In Defence Of Jessie J: ‘Sweet Talker’ Review
Context: Jessie J is an American diva trapped inside a British career.
She has the ability to, not only sing, but sing. But not only can she sing in italics, she can also sing in bold. And underlined. The point is, she can do everything and she is well aware of that fact. Now, as it’s been written time and time again, this would go down a storm in America. For lack of a better term, ‘show-offs’ are lauded over there. Here in modest Britain however, we’d prefer her to be a little less good to be honest.
The haterz are fuelling her fire.
‘Sweet Talker’ is her third record and finds her at some sort of middle ground – a lot of people still love her, as it was during the ‘Who You Are’ campaign and a big camp severely dislike her, as it went down during the ‘Alive’ campaign. It isn’t exactly a desirable situation – we all want to be Beyonce and exile anyone that doesn’t like us – but it’s actually a bittersweet situation when you have so many detractors to disprove. ‘Jessie J is a flop’ they cried! So she had an international smash with ‘Bang Bang’. Who’s laughing now?
Changes have been made.
The record is the first in her career that wasn’t entirely co-penned by Jessie. Plenty of these tunes don’t feature her songwriting which, many have claimed, hold her back. Regardless of if she over-uses it or not, you can’t deny that Cornish has an incredible pair of lungs on her and getting the right material to show that off is paramount at this point of her career. Usually it grates when a popstar doesn’t write their own material – it reeks of manufactured laziness – but this move gears Jessie up for bigger and better things. When Rihanna took a backseat from songwriting, she produced ‘Loud’ which ended up being an unofficial Greatest Hits collection. Speaking of which, shouldn’t Rihanna be releasing a Best Of collection by now? Think of the $$$, Fenty.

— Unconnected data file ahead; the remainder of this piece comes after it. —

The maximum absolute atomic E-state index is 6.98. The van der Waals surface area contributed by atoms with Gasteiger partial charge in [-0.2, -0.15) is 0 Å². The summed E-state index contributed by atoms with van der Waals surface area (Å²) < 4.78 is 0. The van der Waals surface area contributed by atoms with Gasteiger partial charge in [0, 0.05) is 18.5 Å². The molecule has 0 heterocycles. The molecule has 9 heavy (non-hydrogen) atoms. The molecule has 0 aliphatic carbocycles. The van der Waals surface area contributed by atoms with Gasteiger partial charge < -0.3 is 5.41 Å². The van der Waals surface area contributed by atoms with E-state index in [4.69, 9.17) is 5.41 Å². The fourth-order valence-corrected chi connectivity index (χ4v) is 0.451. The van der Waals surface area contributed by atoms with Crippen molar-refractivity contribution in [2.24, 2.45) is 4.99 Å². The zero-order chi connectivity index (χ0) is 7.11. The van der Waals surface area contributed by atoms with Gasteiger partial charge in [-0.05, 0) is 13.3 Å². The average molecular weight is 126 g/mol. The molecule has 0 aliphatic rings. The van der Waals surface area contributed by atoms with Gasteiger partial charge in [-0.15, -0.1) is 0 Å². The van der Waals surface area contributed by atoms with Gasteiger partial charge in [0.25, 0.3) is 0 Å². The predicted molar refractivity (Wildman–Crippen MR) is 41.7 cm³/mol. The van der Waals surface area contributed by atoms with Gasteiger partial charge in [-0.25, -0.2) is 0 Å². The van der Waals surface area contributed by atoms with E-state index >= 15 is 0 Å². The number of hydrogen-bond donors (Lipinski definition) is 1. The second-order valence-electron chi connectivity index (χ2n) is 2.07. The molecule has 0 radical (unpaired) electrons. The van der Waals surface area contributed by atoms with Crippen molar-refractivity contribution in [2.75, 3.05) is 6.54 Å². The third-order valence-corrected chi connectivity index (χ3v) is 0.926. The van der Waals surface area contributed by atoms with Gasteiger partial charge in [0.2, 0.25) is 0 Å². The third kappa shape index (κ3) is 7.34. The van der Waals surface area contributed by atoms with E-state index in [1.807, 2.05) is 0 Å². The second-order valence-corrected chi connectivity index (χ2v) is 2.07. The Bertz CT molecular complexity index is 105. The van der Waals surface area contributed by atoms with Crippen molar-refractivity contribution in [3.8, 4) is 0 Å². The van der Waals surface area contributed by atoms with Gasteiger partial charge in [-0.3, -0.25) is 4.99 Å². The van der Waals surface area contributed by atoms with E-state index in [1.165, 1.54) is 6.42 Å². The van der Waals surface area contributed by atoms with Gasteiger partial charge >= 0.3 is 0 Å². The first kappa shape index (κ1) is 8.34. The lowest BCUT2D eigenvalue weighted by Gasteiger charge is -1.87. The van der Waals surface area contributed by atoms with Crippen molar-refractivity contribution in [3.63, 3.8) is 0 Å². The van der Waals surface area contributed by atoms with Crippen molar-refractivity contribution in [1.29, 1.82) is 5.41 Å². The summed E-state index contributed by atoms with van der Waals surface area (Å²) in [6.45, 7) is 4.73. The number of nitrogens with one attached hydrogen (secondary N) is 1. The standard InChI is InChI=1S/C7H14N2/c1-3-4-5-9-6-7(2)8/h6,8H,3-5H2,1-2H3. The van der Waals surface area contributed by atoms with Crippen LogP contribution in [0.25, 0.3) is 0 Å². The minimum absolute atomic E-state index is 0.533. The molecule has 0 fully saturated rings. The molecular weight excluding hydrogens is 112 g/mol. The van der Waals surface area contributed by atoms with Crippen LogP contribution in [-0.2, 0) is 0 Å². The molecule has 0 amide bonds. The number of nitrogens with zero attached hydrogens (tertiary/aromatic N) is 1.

The ballads are coming in thick and fast…
One thing that is a little hard to digest with ‘Sweet Talker’ is the amount of mid-tempos and slowies. There are moments like ‘Fire’ and album closer ‘Get Away’ proving that you can’t beat a good ballad done by a competent vocalist, but bonus tracks ‘Your Loss I’m Found’ and ‘You Don’t Really Know Me’ are a little too nice and sonically not as compelling as the latter’s touching and honest lyrics.
…but not as frequent as the highlights.
Jessie J may not have released a flawless record then, but a lot like its predecessors, her third effort has has plenty of moments that keep bringing you back. ‘Sweet Talker’ has a sultry, gorgeous and current title track, ferociously confident opener ‘Ain’t Been Done’ and powerful Lindsey Stirling collab ‘Loud’ to fall back on. The dramatic ‘Masterpiece’ is a pop ballad done well, full of intrigue and a massive chorus and ‘Said Too Much’ lends itself perfectly to the slot of future single thanks to it’s Kelly Clarkson-esque vibes. In all the fuss about what she’s said, what she’s done or how she’s rubbed the public up the wrong way, you might forget that Jessie is capable of some fantastic stuff. Now she’s given herself the tools to move forward (falling back on a Max Martin lead single is never a bad move), caring little about opinions outside of her music and more about her career – Jessie J has the capability of making herself into an honorary American diva full of attitude and vocal prowess.
Words: Simon McMurdo